Are insurers ready to meet New York’s cyber security standards?

Are insurers ready to meet New York’s cyber security standards? | Insurance Business America

Are insurers ready to meet New York’s cyber security standards?

As cyber security incidents targeting financial institutions grow in number, New York’s Department of Financial Services (DFS) implemented a cyber security regulation whose first certification deadline is quickly approaching.

The regulation was the first in the US to impose cyber security standards for the financial services industry in the midst of the looming threat of hack attacks threatening the privacy of consumer data.

Under the rule, the DFS states that institutions, including insurance companies, need to have a cyber security program to protect consumers’ private data, written policies approved by a board or senior officer, a chief information security officer, as well as plans in place “to help ensure the safety and soundness of New York’s financial services industry.”

With the certification deadline on Feb. 15, insurers are already preparing to meet the industry-wide standards imposed by the state.

Jaime Kahan, a Principal at Ernst & Young LLP who is with EY’s Cybersecurity practice focusing on financial services regulation, risk, and control, said that though some insurers already have chief information security officers or cyber policies in place, the DFS had outlined clearer expectations for firms, such as a dozen different policies they would expect from an institution.

As part of the regulations, there are also components on how companies need to respond to a cyber incident or breach, and how to report that to the DFS.

“Companies that have done well have good governance structures in place,” said Kahan. “There’s usually a holistic team approach – it’s not just a technology team that’s leading this.”

The principal recommends insurers set up a governance committee that goes across the organization and incorporates legal, risk and privacy perspectives. This ensures cyber security “is not just a technology issue, it’s a business issue,” she said.

Challenges in implementing such detailed and comprehensive regulations are to be expected. Money, for one, is on the minds of many as the cost of cyber security reform can be high.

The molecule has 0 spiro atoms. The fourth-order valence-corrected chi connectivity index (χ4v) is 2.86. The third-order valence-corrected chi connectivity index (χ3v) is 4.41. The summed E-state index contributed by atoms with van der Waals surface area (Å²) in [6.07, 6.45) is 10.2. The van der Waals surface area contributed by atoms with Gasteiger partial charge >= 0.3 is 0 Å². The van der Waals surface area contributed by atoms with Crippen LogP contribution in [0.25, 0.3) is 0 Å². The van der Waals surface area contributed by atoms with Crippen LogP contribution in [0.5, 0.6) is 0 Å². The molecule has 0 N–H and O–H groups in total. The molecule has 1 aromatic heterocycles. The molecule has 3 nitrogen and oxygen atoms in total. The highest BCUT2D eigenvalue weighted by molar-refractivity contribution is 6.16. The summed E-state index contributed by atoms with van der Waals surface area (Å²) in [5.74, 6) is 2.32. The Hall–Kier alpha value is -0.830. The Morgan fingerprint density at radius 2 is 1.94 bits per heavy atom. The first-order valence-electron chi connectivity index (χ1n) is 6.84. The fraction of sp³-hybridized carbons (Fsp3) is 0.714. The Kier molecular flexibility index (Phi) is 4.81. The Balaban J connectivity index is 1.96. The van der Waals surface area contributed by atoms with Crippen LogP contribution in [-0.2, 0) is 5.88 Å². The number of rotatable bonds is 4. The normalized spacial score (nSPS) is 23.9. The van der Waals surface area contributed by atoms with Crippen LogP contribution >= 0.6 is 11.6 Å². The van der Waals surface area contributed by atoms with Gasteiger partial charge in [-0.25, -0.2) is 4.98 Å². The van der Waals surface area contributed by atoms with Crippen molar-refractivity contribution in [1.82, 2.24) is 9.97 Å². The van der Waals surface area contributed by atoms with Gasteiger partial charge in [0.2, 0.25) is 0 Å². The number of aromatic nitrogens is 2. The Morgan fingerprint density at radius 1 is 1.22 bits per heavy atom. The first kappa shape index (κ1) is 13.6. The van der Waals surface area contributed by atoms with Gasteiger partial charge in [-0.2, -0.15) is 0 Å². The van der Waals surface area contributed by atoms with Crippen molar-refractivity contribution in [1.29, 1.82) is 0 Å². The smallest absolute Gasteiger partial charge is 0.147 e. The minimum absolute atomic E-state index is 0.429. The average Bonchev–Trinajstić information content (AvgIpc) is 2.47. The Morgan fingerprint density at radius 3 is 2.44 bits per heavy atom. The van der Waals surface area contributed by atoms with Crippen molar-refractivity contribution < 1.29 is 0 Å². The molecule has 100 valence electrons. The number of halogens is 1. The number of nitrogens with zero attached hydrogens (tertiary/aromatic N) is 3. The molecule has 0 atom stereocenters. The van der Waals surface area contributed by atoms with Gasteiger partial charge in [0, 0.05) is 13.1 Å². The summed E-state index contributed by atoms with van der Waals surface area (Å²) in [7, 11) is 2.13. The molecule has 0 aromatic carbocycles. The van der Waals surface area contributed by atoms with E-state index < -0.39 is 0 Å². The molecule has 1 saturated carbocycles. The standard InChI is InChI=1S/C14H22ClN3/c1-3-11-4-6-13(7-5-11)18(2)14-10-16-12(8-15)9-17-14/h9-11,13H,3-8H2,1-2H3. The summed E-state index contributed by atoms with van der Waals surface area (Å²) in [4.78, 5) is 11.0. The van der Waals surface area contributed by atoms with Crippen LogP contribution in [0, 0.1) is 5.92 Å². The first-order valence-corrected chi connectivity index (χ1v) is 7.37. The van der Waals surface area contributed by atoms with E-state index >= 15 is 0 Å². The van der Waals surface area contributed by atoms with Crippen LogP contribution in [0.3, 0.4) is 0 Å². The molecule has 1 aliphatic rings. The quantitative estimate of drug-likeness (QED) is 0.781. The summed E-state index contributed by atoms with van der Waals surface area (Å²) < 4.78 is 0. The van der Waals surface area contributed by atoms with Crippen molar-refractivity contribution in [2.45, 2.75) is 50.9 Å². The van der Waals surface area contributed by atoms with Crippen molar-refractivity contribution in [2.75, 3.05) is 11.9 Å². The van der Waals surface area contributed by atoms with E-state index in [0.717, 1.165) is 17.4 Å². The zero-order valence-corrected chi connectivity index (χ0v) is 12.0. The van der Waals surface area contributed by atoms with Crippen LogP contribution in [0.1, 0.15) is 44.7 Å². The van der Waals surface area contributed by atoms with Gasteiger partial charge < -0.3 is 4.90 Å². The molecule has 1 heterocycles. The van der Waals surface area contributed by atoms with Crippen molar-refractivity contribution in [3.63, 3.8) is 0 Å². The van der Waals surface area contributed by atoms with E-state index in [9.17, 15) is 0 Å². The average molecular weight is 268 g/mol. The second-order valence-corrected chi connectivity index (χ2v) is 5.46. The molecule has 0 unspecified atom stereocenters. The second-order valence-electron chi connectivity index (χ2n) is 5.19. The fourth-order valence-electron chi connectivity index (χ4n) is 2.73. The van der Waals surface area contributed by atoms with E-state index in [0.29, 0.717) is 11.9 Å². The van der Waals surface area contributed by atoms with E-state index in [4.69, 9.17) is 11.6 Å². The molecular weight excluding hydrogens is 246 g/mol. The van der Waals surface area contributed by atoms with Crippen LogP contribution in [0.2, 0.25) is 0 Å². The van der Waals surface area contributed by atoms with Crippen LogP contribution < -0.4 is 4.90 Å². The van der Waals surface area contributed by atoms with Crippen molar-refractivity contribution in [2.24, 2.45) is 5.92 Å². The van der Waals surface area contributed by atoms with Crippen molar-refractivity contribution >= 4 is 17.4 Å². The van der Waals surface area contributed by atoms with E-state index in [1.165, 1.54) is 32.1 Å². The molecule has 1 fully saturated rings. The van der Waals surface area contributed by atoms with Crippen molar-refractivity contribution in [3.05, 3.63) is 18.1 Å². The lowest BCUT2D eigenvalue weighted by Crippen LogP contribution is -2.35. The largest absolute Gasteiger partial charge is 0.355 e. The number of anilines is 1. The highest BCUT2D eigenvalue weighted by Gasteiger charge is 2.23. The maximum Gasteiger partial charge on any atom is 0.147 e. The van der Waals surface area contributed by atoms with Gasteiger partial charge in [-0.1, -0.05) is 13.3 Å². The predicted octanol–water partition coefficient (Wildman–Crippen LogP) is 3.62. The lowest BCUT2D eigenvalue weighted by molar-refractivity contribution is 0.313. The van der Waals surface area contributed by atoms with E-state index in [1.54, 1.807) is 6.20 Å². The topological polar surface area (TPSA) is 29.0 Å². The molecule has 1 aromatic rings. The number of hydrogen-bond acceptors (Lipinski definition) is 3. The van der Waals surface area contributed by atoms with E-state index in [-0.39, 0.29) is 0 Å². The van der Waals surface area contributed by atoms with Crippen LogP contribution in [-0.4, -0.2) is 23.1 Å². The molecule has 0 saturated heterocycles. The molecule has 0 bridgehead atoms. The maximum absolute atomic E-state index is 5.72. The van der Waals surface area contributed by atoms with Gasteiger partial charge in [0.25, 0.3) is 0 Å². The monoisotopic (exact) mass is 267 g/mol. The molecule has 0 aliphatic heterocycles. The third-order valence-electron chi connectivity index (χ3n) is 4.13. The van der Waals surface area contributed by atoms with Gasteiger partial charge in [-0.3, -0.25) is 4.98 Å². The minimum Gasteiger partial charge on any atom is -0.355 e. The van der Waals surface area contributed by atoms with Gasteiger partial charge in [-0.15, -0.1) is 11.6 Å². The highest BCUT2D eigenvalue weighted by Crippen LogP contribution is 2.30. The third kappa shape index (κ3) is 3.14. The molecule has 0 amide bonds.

“The real effect will be an enormous ballooning to the cost of compliance, which is likely not part of the financial institution’s current budget, and in many cases, the individuals to put these plans in place also do not exist within the firm,” said Richard Fernandez, executive vice president, professional lines at AmWINS Brokerage of Georgia, who specializes in cyber liability.

Salaries, the search for qualified vendors, disaster recovery, and records management are all pricey additions to companies’ bottom lines that come with meeting the DFS regulations.

Insurers are not only on the receiving end of the regulations. Fernandez told Insurance Business America that the new rule and chronic threats from hackers present opportunities for insurers with cyber policies.

“Ironically at a time when these firms may not want to add to the cost of their cyber exposure, it would make incredible sense to buy a cyber policy with an established carrier,” he said. “They often provide consultation, workshops and legal advice as part of the cost of the annual policy.”

Cyber policies also cover regulatory fines, penalties and proceedings, which is a major driver for financial institutions to get cyber insurance, said Fernandez.

Not that they have much choice in the matter.

The Center for Responsible Enterprise and Trade reported in 2016 that an estimated 79% of companies had experienced cyber incidents in the previous year, and that these incidents were growing by close to 40% annually.

“The cost to not being in compliance will be too high and can easily run into the millions of dollars,” said Fernandez.

Related stories:
Are we about to see a new generation of ransomware attacks?
Is cyber insurance provoking more cyberattacks?